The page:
At first, it was somewhat original – 17 pictures of cats in hats, 30 things that will make your morning a better one, 10 things you should do by the time you turn 30…
None of these are actual posts, but if you’re a Facebook user, the format is at least familiar. Listicles like these, from sites like Buzzfeed and Upworthy, have made an art form out of creating articles they know Facebook users will like and share, writes Forbes’ Jeff Bercovici. He’s called these “virality mills,” as their model for creating content is bent towards attracting users through tantalizing headlines and the promise of quick, entertaining posts.
Upworthy receives more than half of its traffic from Facebook, with about 87 million unique visitors checking it out in November, and Buzzfeed draws about one-third of its 133 million visitors from the same social networking site – so with the news that Facebook will be changing how its algorithm shows what appears in users’ news feeds, that could force these sites to rethink how they attract page views.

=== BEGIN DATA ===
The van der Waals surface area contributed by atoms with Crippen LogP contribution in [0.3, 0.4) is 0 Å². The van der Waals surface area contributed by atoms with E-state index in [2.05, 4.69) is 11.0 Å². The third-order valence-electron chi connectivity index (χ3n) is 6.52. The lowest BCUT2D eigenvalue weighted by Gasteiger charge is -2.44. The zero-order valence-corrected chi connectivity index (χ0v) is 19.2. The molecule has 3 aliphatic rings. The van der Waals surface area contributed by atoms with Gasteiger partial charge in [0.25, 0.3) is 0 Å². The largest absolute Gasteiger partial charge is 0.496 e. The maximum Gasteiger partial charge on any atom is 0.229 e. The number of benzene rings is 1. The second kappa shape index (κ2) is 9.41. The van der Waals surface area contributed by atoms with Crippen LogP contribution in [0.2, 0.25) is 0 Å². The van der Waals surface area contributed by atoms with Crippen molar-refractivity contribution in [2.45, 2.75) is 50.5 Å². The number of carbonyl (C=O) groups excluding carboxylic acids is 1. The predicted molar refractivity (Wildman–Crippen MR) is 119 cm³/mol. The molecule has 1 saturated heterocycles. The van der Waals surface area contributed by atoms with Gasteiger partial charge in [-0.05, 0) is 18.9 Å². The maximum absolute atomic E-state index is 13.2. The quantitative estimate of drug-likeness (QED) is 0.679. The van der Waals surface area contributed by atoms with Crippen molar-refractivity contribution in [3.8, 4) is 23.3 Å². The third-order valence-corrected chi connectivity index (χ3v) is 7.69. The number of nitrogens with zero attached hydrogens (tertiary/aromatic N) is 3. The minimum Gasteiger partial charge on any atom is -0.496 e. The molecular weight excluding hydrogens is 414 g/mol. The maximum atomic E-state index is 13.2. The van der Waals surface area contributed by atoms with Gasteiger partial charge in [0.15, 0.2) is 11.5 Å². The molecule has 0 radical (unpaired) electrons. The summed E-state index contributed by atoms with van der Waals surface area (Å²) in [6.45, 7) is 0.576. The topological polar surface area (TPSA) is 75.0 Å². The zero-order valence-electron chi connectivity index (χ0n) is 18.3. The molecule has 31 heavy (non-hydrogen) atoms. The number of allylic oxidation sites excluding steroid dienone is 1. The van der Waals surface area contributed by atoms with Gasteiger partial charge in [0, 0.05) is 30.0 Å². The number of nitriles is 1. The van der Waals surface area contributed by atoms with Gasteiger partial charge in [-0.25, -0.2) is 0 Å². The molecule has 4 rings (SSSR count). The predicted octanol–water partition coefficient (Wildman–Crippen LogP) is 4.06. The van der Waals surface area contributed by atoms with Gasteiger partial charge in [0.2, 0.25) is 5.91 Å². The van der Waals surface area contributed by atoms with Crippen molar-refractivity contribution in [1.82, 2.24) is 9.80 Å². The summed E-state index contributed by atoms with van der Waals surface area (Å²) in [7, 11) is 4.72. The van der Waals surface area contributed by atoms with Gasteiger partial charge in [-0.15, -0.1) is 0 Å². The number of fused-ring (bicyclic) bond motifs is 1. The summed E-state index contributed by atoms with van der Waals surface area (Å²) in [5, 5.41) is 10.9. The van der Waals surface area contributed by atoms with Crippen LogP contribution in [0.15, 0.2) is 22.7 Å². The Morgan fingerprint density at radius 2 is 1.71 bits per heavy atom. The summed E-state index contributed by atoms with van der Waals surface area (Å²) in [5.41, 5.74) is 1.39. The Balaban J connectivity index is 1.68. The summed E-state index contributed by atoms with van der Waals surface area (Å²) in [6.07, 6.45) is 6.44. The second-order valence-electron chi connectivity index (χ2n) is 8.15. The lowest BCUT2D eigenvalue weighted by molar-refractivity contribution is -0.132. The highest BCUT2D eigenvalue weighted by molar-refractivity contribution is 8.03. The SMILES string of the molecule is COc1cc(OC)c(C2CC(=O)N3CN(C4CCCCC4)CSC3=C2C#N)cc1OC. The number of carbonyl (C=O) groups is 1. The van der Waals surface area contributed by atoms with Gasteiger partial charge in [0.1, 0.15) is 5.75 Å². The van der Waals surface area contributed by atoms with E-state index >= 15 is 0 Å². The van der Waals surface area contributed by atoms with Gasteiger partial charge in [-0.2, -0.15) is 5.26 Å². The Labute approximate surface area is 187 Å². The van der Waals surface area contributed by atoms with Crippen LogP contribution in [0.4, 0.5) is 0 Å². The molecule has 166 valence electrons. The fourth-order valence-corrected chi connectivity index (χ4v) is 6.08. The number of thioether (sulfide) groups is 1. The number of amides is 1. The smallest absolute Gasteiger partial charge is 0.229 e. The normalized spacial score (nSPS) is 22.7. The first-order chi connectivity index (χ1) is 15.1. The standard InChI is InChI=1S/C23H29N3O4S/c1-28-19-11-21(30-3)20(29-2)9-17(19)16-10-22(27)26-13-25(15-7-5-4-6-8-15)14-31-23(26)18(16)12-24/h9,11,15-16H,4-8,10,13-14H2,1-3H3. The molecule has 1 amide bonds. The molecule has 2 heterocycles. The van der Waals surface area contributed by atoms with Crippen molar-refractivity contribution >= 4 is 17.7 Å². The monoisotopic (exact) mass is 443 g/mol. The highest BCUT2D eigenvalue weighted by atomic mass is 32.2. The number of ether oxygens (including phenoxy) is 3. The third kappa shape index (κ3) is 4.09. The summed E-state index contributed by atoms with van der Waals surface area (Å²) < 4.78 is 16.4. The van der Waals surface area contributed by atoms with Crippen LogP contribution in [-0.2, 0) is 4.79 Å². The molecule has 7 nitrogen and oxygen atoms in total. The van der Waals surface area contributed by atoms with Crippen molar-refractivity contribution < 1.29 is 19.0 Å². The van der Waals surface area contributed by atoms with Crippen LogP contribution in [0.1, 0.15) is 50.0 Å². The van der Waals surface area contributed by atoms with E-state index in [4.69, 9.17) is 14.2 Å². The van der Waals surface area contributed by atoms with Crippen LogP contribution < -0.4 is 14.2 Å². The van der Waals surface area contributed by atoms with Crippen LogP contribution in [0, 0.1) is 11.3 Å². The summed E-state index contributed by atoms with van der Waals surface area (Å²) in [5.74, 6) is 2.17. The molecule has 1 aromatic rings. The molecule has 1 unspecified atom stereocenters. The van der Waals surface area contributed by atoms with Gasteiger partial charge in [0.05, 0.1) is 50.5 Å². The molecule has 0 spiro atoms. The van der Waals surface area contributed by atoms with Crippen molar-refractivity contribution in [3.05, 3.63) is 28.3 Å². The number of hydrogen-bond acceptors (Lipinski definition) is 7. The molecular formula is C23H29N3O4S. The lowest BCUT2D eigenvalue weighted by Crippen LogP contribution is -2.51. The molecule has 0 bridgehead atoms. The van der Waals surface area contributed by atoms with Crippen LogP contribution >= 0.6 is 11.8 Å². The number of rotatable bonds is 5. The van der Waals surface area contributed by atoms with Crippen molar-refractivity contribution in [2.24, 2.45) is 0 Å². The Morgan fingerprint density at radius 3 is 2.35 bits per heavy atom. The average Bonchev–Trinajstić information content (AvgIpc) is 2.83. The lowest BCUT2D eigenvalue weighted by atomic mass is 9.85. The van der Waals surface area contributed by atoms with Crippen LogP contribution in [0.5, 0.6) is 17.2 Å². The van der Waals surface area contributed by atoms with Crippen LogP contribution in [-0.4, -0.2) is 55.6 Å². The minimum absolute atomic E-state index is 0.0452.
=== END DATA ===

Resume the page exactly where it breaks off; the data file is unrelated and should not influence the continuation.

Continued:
Facebook says it’s aiming to give users “high quality articles,” instead of just “the latest meme,” but some are speculating this is Facebook’s way of ensuring its users don’t get floods of content created especially to go viral. There’s also talk comparing the move to Google’s strategy in 2011, when the search giant set up an algorithm called “Panda” to improve the quality of its search results. Whole businesses known as “content farms,” like Demand Media, had been built around ensuring their pages were ranked near the top – yet the content was cheap and solely designed for users searching the Web.
While Facebook shied away from saying it was trying to target any sites in particular, Google said the same thing about Panda – and while Google estimated Panda would only affect about 10 to 20 per cent of its search results, when there are millions of views at stake, that’s huge. Facebook has said its changes will effect a 12 per cent impact.
One thing is for sure, Bercovici notes – publishers will be keeping a sharp eye on Facebook to see what it defines as “quality content.”
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Peter Kafka of All Things D also spoke to Facebook news feed product manager Lars Backstrom – check out that story here.